In keeping with the commitment to honor and remember the events of May 4, 1970, Kent State University will hold a virtual May 4 51st Commemoration this year. The virtual commemoration will feature a video premiering at noon on Tuesday, May 4, that focuses on the nine wounded students: Alan Canfora, John Cleary, Thomas Grace, Dean Kahler, Joseph Lewis, Donald Mackenzie, James Russell, Robert Stamps and Douglas Wrentmore.
Educators from across the country recently attended the weeklong, virtual 2021 Landmarks of American History and Culture workshop, “Making Meaning of May 4: The 1970 Kent State Shootings in U.S. History,” which has been made possible in part by a grant from the National Endowment for the Humanities.
New digital content for the May 4 augmented virtual reality experience is set to premiere to coincide with this year's commemoration.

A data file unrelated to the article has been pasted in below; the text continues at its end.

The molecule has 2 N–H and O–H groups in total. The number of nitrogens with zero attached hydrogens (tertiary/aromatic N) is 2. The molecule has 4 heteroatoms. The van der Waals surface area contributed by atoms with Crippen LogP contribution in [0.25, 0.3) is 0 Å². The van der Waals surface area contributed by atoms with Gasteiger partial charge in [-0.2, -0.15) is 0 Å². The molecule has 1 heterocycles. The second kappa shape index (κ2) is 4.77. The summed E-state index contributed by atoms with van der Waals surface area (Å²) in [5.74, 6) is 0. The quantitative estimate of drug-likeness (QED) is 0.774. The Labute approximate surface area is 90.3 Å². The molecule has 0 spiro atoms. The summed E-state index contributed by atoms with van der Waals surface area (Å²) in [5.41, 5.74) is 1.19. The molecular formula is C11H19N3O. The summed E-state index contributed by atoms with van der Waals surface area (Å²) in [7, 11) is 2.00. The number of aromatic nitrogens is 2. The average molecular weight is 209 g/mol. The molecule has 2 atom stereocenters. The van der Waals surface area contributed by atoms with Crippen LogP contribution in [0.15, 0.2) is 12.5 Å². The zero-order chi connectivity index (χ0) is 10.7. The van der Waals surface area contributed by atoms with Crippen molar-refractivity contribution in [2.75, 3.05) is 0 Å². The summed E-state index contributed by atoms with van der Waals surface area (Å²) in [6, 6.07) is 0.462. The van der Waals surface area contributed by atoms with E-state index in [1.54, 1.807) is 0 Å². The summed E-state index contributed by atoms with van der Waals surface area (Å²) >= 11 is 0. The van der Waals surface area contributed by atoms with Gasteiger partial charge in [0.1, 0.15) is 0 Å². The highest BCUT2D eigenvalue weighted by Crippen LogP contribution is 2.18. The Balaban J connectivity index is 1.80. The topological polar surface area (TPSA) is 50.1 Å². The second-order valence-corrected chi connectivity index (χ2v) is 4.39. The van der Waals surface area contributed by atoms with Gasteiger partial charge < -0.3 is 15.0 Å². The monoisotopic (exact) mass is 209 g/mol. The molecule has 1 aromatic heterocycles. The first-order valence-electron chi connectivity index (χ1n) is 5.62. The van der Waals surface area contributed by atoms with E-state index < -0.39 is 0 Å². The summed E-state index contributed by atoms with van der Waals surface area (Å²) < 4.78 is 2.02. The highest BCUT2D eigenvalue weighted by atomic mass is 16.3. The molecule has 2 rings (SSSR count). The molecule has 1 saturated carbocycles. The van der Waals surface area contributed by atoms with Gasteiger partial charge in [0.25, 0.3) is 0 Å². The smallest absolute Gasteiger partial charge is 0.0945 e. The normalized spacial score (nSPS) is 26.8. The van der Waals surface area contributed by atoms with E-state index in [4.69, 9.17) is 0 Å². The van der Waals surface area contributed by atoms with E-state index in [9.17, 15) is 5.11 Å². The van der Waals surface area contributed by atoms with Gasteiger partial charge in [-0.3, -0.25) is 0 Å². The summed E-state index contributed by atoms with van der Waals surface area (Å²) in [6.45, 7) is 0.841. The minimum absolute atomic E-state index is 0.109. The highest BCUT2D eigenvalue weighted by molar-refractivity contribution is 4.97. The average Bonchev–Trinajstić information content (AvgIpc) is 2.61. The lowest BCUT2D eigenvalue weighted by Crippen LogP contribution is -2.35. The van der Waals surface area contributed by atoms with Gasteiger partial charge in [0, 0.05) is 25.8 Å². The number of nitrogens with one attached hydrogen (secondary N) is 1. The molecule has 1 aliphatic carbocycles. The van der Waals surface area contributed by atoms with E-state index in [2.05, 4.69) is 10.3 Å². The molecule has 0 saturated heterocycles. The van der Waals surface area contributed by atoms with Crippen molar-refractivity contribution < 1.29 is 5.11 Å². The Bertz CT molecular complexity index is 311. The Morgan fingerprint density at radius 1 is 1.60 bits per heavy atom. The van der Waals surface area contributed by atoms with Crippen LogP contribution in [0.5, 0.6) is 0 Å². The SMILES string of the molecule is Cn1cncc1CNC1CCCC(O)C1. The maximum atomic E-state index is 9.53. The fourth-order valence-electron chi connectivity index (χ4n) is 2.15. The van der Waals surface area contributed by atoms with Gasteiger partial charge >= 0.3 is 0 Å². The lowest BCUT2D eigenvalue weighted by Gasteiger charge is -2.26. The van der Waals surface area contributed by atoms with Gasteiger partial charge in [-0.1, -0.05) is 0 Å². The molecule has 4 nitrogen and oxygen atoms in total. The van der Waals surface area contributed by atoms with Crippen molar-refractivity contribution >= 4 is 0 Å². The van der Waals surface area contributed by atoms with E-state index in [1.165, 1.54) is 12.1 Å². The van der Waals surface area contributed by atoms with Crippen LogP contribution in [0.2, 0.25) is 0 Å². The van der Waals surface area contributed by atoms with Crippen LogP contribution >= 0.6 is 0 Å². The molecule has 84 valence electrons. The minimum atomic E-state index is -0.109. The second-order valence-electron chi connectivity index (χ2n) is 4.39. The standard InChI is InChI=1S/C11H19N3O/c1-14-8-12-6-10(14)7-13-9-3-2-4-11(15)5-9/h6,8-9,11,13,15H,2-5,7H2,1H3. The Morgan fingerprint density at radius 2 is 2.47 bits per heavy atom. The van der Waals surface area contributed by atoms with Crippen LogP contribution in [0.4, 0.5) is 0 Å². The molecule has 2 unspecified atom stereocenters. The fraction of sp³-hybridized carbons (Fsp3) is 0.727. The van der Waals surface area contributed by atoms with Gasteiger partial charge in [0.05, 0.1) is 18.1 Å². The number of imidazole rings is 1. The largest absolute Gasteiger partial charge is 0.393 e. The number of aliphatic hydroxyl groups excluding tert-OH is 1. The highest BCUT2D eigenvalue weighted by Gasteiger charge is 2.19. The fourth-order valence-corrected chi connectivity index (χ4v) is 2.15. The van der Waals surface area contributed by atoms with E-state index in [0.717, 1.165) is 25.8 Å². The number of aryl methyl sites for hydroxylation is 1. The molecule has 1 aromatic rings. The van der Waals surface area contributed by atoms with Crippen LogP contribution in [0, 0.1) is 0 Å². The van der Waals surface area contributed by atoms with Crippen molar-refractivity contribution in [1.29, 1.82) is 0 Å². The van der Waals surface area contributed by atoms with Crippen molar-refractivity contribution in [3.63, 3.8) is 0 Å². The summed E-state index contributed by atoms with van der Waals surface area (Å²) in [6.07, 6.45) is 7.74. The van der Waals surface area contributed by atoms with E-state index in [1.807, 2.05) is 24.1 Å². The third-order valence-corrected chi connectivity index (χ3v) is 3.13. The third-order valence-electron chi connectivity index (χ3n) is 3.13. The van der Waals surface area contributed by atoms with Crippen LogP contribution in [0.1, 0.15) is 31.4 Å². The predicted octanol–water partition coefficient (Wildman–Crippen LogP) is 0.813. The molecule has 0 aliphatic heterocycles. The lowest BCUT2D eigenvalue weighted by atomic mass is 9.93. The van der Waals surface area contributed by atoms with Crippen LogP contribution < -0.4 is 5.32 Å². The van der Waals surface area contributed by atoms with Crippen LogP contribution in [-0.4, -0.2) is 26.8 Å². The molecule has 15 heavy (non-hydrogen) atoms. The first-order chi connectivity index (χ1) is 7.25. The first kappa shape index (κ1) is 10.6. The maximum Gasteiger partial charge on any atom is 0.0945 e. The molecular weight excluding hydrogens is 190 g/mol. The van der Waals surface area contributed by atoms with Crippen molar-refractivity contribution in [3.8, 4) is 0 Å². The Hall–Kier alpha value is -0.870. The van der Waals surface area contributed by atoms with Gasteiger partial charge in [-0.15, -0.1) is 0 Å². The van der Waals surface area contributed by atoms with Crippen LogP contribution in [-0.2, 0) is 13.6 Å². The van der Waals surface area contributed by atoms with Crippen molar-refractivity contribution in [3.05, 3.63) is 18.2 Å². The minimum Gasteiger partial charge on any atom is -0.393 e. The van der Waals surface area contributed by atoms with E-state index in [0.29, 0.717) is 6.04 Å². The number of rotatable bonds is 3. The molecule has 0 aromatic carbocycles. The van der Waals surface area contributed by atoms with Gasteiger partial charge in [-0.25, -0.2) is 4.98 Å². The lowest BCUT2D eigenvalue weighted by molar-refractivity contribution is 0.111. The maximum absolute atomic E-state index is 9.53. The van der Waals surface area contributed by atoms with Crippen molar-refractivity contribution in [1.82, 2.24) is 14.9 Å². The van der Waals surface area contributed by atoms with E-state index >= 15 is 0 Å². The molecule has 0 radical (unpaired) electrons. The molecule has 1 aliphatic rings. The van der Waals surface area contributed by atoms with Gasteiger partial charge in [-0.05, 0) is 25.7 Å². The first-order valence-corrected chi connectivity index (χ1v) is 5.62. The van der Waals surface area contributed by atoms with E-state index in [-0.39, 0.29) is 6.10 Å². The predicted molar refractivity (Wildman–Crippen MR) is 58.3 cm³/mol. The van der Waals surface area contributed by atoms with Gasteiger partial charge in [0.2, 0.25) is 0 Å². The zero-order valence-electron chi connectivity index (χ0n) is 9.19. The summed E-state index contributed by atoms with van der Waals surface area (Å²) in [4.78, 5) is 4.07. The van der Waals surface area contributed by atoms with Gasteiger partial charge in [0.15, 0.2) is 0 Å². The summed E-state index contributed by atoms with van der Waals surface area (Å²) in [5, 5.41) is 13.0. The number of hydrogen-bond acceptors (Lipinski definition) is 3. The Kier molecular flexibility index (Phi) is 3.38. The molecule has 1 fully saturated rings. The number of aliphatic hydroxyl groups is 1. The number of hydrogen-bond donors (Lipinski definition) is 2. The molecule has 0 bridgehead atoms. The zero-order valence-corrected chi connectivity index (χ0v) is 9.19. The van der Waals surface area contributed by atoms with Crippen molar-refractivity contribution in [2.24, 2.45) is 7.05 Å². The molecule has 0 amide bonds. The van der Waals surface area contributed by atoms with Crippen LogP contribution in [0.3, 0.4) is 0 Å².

Virtual Events Promote Peace, Anti-Racism as Kent State Marks the Annual Commemoration of May 4, 1970
To honor and remember the events that occurred on May 4, 1970, virtual events and exhibits hosted by Kent State University students, faculty and staff are scheduled from April 30 through May 4. The virtual events include several powerful speakers and events that promote peace and anti-racism and educate future students about the legacy of May 4, 1970.
Kent State University has awarded the inaugural Alan Canfora Activism Scholarship to social justice activists and incoming Kent State students Kaedynce Kasiewicz, from McKinley High School in Niles, Ohio, and Chloe McCrone, from Memorial High School in Campbell, Ohio.
Members of the Kent State University community and people around the world will gather virtually for the 51st Commemoration of May 4, 1970, the day the Ohio National Guard fired on Kent State students during an anti-war protest, killing four students and wounding nine other students.